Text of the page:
• Daddy Yankee's "Gasolina", specially for those who don't speak Spanish (or a similar language) is a Chorus-Only Song where the chorus is "something something gasolina!" eight times.
  • Letters To Cleo's "Here And Now" has a chorus that's mostly unintelligible due to Kay Hanley going into motormouth mode: "ah huh huh ba ba, ba ba ba ba ras ababa ska, ah huh huh ba ba, ba ba ba ba sherbanowa sherbanowa HERE AND NOW! HERE AND NOW-OW-OW!"note 
  • OK Go's "This Too Shall Pass", due to its Wall of Sound-like orchestration and heavy echo effects on the vocals, is largely indecipherable except for the resounding chorus of "WHEN THE MORNING COMES!]
  • "Hilikus" by early Incubus, due Brandon Boyd's fast rapping: "History has a tendency to blohkkadappappaladopeppelisaboutbaddelissadogoodta, fordehqwyegqwammenote  syllables irhqwmehiqwaebdatto, webbeeaeguyeawguheddoteieaeibmnote  to it, GO!"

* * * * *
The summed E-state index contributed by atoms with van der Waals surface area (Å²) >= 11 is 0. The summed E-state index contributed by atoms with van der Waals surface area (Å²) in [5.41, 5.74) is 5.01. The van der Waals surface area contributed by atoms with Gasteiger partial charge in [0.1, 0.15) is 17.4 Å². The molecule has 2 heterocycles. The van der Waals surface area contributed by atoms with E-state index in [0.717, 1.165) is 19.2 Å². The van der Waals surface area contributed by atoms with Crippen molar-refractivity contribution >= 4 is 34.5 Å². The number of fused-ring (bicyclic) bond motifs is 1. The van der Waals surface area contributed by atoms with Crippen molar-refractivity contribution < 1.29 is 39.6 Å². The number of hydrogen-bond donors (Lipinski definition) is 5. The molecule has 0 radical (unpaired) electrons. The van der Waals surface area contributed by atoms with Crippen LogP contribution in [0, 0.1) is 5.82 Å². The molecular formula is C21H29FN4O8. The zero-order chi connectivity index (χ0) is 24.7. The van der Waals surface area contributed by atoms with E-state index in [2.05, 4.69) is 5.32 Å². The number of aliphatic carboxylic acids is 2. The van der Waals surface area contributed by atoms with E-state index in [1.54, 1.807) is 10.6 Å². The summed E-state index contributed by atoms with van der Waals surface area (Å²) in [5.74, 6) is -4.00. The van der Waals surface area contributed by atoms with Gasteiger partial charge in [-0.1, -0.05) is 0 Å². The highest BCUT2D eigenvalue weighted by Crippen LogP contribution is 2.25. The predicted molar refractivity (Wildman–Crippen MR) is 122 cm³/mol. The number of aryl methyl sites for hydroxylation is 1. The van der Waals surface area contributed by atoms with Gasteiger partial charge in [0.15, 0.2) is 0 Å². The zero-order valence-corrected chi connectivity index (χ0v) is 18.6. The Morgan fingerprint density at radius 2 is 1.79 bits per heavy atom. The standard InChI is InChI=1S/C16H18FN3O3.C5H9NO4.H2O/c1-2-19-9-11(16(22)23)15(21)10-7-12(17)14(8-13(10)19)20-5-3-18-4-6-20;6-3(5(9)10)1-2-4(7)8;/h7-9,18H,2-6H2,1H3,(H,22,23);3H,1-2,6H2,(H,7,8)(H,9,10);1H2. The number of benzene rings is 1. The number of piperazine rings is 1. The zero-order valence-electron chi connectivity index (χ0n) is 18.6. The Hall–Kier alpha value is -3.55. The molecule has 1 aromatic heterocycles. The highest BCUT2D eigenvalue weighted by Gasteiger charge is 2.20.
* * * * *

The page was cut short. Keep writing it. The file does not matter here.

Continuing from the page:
• All over the place in "Make A Move" as well. His enunciation isn't the best to begin with, so the chorus, bridge and few random words are the only clear parts: "Ameedeebadeheenamayreboonageeeh, fodousabouchoabapatay, you had the perfect opportunity, buhbehdefeifh and walked awaaaay!"
  • In theory, the theme to The Neverhood has lyrics. In reality, it sounds like this:
    Numauhauamunu— haunauamuanum, at the NEVEEEERHOOD! NEVEEEEERHOOD!
    • While that particular song does have lyrics and they even kind of make sense, a lot of the songs are just scatting using SOME English words. Or something close to words.
    Potatee love / my gravy love / tomatees and potatees and my peasnote 
  • Unless you are a German-speaker or a singer, the only line you probably remember from Franz Schubert's setting of Goethe's "Der Erlkönig" is "Mein VAAAAAATERRR! Mein Vaaaterrr!"